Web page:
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If you are going to visit Baguio, you must not forget to take a hike at Mt. Pulag which is Luzon’s highest peak at 2,926 metres above sea level. It is the third highest mountain in the Philippines, next to Mount Apo and Mount Dulang-dulang. Next would be the Diplomat Hotel that is an abandoned structure that is undergoing rehabilitation with the hard work of the city government. A panoramic view of the city unfolds from its vantage point, the stone crucifix on the outdoor patio of the hotel's second floor.


Panagbenga Festival is a month-long annual flower festival occurring in Baguio. The term is of Kankanaey, meaning "season of blooming". This festival is held during February and was created as a tribute to the city's flowers and as a way to rise up from the devastation of the 1990 Luzon earthquake.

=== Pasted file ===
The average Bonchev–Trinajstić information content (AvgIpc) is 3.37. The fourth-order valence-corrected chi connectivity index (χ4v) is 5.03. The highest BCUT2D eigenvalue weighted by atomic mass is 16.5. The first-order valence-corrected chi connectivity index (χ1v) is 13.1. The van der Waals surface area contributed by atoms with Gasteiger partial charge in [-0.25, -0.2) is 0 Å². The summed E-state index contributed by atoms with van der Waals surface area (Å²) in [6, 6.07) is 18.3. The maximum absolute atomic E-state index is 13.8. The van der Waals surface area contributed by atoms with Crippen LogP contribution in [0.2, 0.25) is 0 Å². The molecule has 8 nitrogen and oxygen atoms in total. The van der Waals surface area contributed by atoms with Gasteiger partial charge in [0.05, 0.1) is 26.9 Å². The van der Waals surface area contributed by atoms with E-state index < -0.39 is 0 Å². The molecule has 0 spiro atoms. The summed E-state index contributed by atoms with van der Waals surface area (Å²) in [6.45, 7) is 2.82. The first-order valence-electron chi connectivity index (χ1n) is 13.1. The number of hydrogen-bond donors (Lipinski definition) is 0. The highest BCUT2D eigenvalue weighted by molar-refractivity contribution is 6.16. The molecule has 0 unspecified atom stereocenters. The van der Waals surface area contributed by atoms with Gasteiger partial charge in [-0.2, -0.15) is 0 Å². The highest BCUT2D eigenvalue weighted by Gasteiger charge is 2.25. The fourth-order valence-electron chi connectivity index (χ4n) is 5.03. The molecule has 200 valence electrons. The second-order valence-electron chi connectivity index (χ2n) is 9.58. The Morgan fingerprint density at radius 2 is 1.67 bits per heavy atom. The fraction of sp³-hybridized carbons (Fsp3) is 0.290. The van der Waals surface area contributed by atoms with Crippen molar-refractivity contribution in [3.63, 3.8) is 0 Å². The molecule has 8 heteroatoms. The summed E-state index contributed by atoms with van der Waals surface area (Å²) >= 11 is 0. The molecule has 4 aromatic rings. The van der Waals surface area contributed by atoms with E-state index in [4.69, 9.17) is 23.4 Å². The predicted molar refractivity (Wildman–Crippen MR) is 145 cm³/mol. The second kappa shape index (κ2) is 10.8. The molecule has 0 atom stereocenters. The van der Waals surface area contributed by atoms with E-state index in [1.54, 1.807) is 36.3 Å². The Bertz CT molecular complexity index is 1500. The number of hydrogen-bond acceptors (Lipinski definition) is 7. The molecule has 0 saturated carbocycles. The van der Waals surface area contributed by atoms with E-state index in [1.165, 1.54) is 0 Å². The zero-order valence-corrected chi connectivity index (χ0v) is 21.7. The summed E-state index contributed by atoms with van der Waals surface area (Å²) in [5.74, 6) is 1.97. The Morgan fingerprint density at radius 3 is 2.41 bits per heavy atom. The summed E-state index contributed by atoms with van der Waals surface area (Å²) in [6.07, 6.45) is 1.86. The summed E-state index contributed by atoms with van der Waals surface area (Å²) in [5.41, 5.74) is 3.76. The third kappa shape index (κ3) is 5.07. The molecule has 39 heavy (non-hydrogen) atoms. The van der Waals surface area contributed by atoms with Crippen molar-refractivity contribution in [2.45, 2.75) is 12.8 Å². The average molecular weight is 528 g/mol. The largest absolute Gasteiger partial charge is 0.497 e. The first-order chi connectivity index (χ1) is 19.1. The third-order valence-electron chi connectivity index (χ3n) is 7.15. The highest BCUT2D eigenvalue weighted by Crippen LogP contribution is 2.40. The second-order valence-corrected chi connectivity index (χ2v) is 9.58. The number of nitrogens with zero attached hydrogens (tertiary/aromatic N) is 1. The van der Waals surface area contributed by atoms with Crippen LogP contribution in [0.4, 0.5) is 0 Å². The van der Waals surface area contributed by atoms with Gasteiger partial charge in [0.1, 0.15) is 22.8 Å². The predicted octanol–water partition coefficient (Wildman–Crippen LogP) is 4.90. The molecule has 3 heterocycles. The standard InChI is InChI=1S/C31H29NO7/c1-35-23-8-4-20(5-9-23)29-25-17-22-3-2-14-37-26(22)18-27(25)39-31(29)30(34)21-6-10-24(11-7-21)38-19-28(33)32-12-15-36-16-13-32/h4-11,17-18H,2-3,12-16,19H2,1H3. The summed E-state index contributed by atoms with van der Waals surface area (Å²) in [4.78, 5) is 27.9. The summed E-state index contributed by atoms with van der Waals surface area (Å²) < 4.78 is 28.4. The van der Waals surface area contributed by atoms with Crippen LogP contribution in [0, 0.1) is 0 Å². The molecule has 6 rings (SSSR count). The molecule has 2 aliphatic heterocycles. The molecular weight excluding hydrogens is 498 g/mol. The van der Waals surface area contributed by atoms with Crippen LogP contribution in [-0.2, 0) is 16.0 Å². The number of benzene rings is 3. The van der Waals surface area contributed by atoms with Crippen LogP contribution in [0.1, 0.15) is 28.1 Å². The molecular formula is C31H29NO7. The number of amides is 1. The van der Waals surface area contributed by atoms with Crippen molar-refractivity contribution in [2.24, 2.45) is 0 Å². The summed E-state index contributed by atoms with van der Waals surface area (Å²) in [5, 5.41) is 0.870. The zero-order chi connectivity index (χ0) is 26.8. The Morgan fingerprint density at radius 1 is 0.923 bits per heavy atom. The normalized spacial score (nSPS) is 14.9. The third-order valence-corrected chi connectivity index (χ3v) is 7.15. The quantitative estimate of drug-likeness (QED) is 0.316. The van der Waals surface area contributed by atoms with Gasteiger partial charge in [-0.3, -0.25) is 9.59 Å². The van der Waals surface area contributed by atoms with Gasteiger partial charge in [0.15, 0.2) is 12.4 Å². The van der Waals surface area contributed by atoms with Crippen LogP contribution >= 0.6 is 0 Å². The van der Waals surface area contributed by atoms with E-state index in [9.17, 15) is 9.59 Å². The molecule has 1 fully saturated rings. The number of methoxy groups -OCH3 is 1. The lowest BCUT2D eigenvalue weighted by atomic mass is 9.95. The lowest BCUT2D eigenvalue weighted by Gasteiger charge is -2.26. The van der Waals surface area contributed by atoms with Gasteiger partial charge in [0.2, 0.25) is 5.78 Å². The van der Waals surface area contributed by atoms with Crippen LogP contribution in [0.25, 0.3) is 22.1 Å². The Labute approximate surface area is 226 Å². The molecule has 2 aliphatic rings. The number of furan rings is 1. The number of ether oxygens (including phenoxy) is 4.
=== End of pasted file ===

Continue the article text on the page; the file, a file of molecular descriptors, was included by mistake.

Baguio is specifically a rich blend of Western scenery and ethnic FIlipino society that makes the City of Pines so interesting. Baguio today is a melting pot of the Cordillera tribes, who like to refer to themselves as highlanders, as well as Filipinos from the lowland provinces of Luzon.


Baguio is famous for its Night Market that is located in Harrison Road that brings life and color in the city after sundown where tourists gather the street to buy goods and locally-made products. You could also take a walk at Burnham Park that is a momentous urban that was designed by American architect and Baguio city planner, Daniel Burnham who is also the namesake of the park. You got a little trivia right there!


The main language spoken in Baguio is Ilocano, other languages would be English and Tagalog. As well as some other native dialects like Kankana-ey, Ibaloi, Ifugao, Kapampangan, and Pangasinan.